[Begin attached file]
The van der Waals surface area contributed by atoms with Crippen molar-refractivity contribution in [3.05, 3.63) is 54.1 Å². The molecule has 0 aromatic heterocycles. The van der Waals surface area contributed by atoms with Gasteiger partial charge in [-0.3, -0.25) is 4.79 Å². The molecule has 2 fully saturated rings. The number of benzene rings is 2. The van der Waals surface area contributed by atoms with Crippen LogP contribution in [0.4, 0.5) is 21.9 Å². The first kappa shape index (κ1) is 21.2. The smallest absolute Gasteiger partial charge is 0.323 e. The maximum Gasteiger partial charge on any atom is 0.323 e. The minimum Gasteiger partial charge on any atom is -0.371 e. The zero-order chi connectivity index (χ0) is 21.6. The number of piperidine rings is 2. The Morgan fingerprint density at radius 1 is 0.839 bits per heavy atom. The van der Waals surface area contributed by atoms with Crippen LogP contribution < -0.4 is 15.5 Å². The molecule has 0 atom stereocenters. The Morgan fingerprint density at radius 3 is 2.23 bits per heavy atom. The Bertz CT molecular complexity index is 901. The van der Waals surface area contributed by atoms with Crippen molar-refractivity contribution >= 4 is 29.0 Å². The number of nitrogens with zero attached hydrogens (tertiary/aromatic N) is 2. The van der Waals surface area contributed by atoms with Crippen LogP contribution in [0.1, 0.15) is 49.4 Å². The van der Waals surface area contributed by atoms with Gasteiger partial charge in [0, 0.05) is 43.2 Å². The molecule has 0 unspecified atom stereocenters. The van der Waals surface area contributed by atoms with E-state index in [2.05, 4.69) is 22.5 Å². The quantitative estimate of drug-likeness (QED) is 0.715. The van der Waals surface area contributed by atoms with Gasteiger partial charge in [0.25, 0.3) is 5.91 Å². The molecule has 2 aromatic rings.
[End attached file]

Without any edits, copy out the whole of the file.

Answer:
The van der Waals surface area contributed by atoms with Crippen molar-refractivity contribution in [3.05, 3.63) is 54.1 Å². The molecule has 0 aromatic heterocycles. The van der Waals surface area contributed by atoms with Gasteiger partial charge in [-0.3, -0.25) is 4.79 Å². The molecule has 2 fully saturated rings. The number of benzene rings is 2. The van der Waals surface area contributed by atoms with Crippen LogP contribution in [0.4, 0.5) is 21.9 Å². The first kappa shape index (κ1) is 21.2. The smallest absolute Gasteiger partial charge is 0.323 e. The maximum Gasteiger partial charge on any atom is 0.323 e. The minimum Gasteiger partial charge on any atom is -0.371 e. The zero-order chi connectivity index (χ0) is 21.6. The number of piperidine rings is 2. The Morgan fingerprint density at radius 1 is 0.839 bits per heavy atom. The van der Waals surface area contributed by atoms with Crippen LogP contribution < -0.4 is 15.5 Å². The molecule has 0 atom stereocenters. The Morgan fingerprint density at radius 3 is 2.23 bits per heavy atom. The Bertz CT molecular complexity index is 901. The van der Waals surface area contributed by atoms with Crippen molar-refractivity contribution >= 4 is 29.0 Å². The number of nitrogens with zero attached hydrogens (tertiary/aromatic N) is 2. The van der Waals surface area contributed by atoms with Crippen LogP contribution in [0.1, 0.15) is 49.4 Å². The van der Waals surface area contributed by atoms with Gasteiger partial charge in [0, 0.05) is 43.2 Å². The molecule has 0 unspecified atom stereocenters. The van der Waals surface area contributed by atoms with E-state index in [2.05, 4.69) is 22.5 Å². The quantitative estimate of drug-likeness (QED) is 0.715. The van der Waals surface area contributed by atoms with Gasteiger partial charge in [0.25, 0.3) is 5.91 Å². The molecule has 2 aromatic rings.